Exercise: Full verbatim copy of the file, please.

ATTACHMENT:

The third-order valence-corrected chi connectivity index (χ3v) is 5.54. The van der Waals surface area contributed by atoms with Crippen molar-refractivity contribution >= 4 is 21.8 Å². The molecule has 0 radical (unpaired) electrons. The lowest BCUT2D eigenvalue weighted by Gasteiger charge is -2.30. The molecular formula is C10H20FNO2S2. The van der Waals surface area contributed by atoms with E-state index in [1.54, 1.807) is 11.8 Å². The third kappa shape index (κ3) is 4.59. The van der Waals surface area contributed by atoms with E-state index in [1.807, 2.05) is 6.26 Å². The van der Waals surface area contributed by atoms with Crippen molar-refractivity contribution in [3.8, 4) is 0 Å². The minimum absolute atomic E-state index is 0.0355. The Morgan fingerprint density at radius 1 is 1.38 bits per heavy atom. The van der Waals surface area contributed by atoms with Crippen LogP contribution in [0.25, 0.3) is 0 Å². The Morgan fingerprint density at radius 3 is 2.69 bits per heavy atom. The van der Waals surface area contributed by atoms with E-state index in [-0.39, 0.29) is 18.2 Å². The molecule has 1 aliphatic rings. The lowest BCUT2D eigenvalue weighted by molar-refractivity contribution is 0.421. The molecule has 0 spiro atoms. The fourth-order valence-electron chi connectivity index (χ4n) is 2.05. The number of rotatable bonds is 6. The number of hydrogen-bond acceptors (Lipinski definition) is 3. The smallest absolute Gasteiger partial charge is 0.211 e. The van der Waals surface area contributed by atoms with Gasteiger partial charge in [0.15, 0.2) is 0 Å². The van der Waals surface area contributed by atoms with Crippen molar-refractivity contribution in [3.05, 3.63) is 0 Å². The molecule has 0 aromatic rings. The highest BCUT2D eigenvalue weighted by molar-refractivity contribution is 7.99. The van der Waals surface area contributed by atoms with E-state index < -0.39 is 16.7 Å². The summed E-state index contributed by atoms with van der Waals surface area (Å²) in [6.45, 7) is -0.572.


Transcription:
The third-order valence-corrected chi connectivity index (χ3v) is 5.54. The van der Waals surface area contributed by atoms with Crippen molar-refractivity contribution >= 4 is 21.8 Å². The molecule has 0 radical (unpaired) electrons. The lowest BCUT2D eigenvalue weighted by Gasteiger charge is -2.30. The molecular formula is C10H20FNO2S2. The van der Waals surface area contributed by atoms with E-state index in [1.54, 1.807) is 11.8 Å². The third kappa shape index (κ3) is 4.59. The van der Waals surface area contributed by atoms with E-state index in [1.807, 2.05) is 6.26 Å². The van der Waals surface area contributed by atoms with Crippen molar-refractivity contribution in [3.8, 4) is 0 Å². The minimum absolute atomic E-state index is 0.0355. The Morgan fingerprint density at radius 1 is 1.38 bits per heavy atom. The van der Waals surface area contributed by atoms with Crippen LogP contribution in [0.25, 0.3) is 0 Å². The Morgan fingerprint density at radius 3 is 2.69 bits per heavy atom. The van der Waals surface area contributed by atoms with E-state index in [-0.39, 0.29) is 18.2 Å². The molecule has 1 aliphatic rings. The lowest BCUT2D eigenvalue weighted by molar-refractivity contribution is 0.421. The molecule has 0 spiro atoms. The fourth-order valence-electron chi connectivity index (χ4n) is 2.05. The number of rotatable bonds is 6. The number of hydrogen-bond acceptors (Lipinski definition) is 3. The smallest absolute Gasteiger partial charge is 0.211 e. The van der Waals surface area contributed by atoms with Gasteiger partial charge in [0.15, 0.2) is 0 Å². The van der Waals surface area contributed by atoms with Crippen molar-refractivity contribution in [3.05, 3.63) is 0 Å². The molecule has 0 aromatic rings. The highest BCUT2D eigenvalue weighted by molar-refractivity contribution is 7.99. The van der Waals surface area contributed by atoms with E-state index < -0.39 is 16.7 Å². The summed E-state index contributed by atoms with van der Waals surface area (Å²) in [6.45, 7) is -0.572.